When Betty Ferko was laid-up with foot injuries that made it impossible for her to get out of her Cleveland apartment, she heard about all the services a blind friend had gotten through BenefitsCheckUp, and decided to give the on-line screening program a try.
BenefitsCheckUp is a web-based information and referral service for seniors and the physically challenged. "I don't own a computer," explained the long-retired Cleveland resident, "but that didn’t matter. She [a Department of Senior and Adult Services program specialist] took my information by phone, which didn’t take more than half an hour. Then she told me the programs and things I was eligible for and mailed me the application information that I needed to fill out for each one."
About a month later, Ferko began participating in programs including food, phone, and utilities programs and Medicare and receiving services, including daily home health aide visits and twice-monthly visits from a social worker, for which she was eligible.
"Things didn't just arrive out of the blue," stressed Ferko. "I had to make a lot of phone calls to get things going, but if I hadn’t found out about the BenefitsCheckUp Program from my friend, I wouldn’t even have realized they were available, much less that I was entitled to them because of my situation."
BenefitsCheckUp (www.benefitscheckup.org) is an on-line search program designed by the National Council on Aging (NCOA) to help older Americans, their families and caregivers determine quickly and easily what government and community benefits they qualify for. Then it gives them detailed instructions (including in most cases, print-on-demand application forms) on how to apply for them.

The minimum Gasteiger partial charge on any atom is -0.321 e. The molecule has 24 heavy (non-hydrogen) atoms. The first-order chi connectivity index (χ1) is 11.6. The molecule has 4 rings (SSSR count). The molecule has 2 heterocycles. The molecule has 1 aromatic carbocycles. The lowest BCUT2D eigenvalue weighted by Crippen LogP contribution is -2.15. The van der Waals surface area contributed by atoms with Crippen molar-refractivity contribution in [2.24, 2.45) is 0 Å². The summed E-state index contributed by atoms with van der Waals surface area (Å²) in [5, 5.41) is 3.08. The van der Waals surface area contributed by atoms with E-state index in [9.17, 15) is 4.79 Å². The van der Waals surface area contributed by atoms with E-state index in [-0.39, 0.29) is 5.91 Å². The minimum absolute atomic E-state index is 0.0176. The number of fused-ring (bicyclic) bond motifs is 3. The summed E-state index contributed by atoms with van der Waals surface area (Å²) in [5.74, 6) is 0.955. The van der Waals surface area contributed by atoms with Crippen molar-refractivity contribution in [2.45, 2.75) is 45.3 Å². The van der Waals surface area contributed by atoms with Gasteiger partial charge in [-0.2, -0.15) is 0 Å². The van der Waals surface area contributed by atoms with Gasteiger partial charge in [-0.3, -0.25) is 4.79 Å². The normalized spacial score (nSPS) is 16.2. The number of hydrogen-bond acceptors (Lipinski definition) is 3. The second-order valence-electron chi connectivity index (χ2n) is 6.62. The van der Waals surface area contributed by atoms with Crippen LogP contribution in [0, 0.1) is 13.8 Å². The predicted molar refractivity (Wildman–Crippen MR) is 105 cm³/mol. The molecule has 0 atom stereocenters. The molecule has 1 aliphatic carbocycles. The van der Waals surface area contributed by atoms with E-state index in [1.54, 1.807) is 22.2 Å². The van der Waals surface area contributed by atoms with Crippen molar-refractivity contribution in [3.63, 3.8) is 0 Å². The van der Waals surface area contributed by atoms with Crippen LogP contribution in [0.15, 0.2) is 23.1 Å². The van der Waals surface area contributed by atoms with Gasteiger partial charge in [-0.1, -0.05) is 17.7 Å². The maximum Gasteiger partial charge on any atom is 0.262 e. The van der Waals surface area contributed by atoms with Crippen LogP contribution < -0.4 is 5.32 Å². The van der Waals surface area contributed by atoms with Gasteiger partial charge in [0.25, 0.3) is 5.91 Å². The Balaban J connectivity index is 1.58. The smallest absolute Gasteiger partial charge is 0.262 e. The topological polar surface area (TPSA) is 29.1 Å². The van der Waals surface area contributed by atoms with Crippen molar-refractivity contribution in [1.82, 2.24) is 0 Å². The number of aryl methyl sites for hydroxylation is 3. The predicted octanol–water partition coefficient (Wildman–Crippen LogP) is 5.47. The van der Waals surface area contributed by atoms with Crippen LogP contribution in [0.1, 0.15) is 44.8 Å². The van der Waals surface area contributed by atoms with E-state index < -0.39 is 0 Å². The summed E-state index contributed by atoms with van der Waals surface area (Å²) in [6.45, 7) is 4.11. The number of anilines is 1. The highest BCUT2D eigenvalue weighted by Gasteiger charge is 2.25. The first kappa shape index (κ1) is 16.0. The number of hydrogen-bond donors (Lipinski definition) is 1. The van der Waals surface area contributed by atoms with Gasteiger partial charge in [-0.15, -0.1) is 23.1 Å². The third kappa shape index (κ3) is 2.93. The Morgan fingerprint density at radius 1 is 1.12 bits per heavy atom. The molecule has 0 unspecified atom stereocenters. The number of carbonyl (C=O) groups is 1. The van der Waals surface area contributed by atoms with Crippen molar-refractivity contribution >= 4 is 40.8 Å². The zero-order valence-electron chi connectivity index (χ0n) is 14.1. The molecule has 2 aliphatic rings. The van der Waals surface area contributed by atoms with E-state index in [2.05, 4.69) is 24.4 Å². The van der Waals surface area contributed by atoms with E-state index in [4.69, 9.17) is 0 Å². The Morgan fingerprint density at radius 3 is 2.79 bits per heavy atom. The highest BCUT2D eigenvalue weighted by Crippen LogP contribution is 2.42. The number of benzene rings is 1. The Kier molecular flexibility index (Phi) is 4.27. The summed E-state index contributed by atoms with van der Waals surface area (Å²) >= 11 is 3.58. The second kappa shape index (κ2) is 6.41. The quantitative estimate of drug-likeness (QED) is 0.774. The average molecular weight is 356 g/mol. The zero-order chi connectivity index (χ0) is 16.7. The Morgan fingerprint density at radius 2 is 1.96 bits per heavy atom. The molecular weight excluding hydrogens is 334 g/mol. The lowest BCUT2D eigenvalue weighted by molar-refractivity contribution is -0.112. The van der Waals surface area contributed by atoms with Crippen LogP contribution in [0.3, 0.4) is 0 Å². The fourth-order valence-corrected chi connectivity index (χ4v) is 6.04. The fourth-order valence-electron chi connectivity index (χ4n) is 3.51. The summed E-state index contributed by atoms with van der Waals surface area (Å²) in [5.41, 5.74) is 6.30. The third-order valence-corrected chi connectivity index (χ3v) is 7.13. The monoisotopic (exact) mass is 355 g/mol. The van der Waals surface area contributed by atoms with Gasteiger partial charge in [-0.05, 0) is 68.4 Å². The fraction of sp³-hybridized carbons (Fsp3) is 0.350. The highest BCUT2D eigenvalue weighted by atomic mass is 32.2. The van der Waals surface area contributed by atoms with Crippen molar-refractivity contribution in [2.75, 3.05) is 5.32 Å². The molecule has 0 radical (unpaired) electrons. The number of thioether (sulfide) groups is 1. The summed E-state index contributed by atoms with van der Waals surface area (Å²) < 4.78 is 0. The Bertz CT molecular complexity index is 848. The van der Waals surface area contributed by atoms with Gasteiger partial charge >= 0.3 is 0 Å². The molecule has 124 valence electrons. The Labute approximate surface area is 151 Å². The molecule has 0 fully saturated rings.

The site has over 1,000 federal, state, and local programs, said Lynn Wieland, coordinator of the Cuyahoga County Department of Senior and Adult Services Office on Aging. "Before this program started," added the social worker-turned-administrator, "even social workers had trouble keeping up with all the programs that were available and how to qualify for them."
"To get the kind of information that’s now available with a mouse click," she added, "seniors or their family members used to have to spend long hours on the phone or long hours in lines at local agencies."
Though it seems a bit daunting at first glance, BenefitsCheckUp questionnaire is super-easy to use, whether you are inputting information directly into the web site using a home, library or senior center computer.
"For the average person, it will probably take between 20-30 minutes to do the questionnaire on the web site," Wieland said. "Doing" the questionnaire means anonymously answering questions about your age, zip code, health status, veteran status, current expenses (i.e. mortgage/rent, utilities, out-of-pocket medical expenses, etc.), and financial situation (i.e. current assets, amount expected from retirement plans, etc.). Then, with a mouse click, the site brings up an on-screen list that identifies programs and services everything from local weatherization programs to Supplemental Security Income programs to volunteer programs that you might qualify for.
Might is the operative term, stressed Wieland, because you will only know for sure that you do, or don't, qualify for a specific program when you actually fill out the application form and send it in.
BenefitsCheckUp has been so successful, since its launch in June of 2001 there have been well over three million visits to the site.
"Prescription drugs are by far the most pressing problem for seniors, and because its focus is discount and free drug and medication programs, it's the most-used section on the BenefitsCheckUp site," said Wieland. "Even people in the helping professions, physicians, social workers, case managers are using it."
Be Prepared: BenefitsCheckUp questionnaires are easier to fill out if you have the following information handy:
• Month and year of birth for the person for whom the questionnaire is being done
• State and zip code
• Type of residence (house, apartment, mobile home, etc.)
• Veteran status
• Employment history (especially with state, local, and federal governments or railroads)
• Current income and assets from all sources
• Current expenses (including housing costs and out-of-pocket medical expenditures)
These articles were produced by the Benjamin Rose Institute on Aging, a leading organization that has been assisting older adults and families since 1908 (www.benrose.org), in collaboration with Eileen Beal, a health writer specializing in issues related to aging and caregiving.